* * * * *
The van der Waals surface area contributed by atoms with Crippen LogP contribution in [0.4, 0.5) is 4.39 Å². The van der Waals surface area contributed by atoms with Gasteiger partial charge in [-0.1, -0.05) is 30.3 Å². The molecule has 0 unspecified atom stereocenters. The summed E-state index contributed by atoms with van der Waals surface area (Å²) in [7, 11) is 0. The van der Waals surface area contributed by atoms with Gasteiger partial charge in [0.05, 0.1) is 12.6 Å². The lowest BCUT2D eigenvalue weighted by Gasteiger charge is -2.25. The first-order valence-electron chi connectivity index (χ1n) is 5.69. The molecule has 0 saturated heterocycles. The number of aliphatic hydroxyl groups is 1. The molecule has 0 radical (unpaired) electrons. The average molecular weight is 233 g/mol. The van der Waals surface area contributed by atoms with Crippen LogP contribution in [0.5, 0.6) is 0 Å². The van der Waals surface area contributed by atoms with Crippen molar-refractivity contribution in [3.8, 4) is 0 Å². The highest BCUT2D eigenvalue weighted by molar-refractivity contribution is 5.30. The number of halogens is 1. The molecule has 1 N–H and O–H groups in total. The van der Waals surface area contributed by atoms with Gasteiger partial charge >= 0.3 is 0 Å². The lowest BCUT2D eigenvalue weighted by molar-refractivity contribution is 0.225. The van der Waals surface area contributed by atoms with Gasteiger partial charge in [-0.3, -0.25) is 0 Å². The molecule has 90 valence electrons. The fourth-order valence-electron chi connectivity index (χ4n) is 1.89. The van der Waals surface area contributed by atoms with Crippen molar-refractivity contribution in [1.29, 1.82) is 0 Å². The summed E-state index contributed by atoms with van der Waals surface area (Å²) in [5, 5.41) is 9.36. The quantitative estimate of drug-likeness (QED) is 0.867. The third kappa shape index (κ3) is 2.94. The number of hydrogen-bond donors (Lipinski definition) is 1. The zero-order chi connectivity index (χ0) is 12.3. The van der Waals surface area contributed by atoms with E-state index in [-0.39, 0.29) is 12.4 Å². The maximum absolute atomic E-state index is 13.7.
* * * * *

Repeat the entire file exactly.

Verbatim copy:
The van der Waals surface area contributed by atoms with Crippen LogP contribution in [0.4, 0.5) is 4.39 Å². The van der Waals surface area contributed by atoms with Gasteiger partial charge in [-0.1, -0.05) is 30.3 Å². The molecule has 0 unspecified atom stereocenters. The summed E-state index contributed by atoms with van der Waals surface area (Å²) in [7, 11) is 0. The van der Waals surface area contributed by atoms with Gasteiger partial charge in [0.05, 0.1) is 12.6 Å². The lowest BCUT2D eigenvalue weighted by Gasteiger charge is -2.25. The first-order valence-electron chi connectivity index (χ1n) is 5.69. The molecule has 0 saturated heterocycles. The number of aliphatic hydroxyl groups is 1. The molecule has 0 radical (unpaired) electrons. The average molecular weight is 233 g/mol. The van der Waals surface area contributed by atoms with Crippen LogP contribution in [0.5, 0.6) is 0 Å². The van der Waals surface area contributed by atoms with Crippen molar-refractivity contribution in [3.8, 4) is 0 Å². The highest BCUT2D eigenvalue weighted by molar-refractivity contribution is 5.30. The number of halogens is 1. The molecule has 1 N–H and O–H groups in total. The van der Waals surface area contributed by atoms with Gasteiger partial charge >= 0.3 is 0 Å². The lowest BCUT2D eigenvalue weighted by molar-refractivity contribution is 0.225. The van der Waals surface area contributed by atoms with Gasteiger partial charge in [-0.3, -0.25) is 0 Å². The molecule has 90 valence electrons. The fourth-order valence-electron chi connectivity index (χ4n) is 1.89. The van der Waals surface area contributed by atoms with Crippen molar-refractivity contribution in [1.29, 1.82) is 0 Å². The summed E-state index contributed by atoms with van der Waals surface area (Å²) in [5, 5.41) is 9.36. The quantitative estimate of drug-likeness (QED) is 0.867. The third kappa shape index (κ3) is 2.94. The number of hydrogen-bond donors (Lipinski definition) is 1. The zero-order chi connectivity index (χ0) is 12.3. The van der Waals surface area contributed by atoms with E-state index in [-0.39, 0.29) is 12.4 Å². The maximum absolute atomic E-state index is 13.7.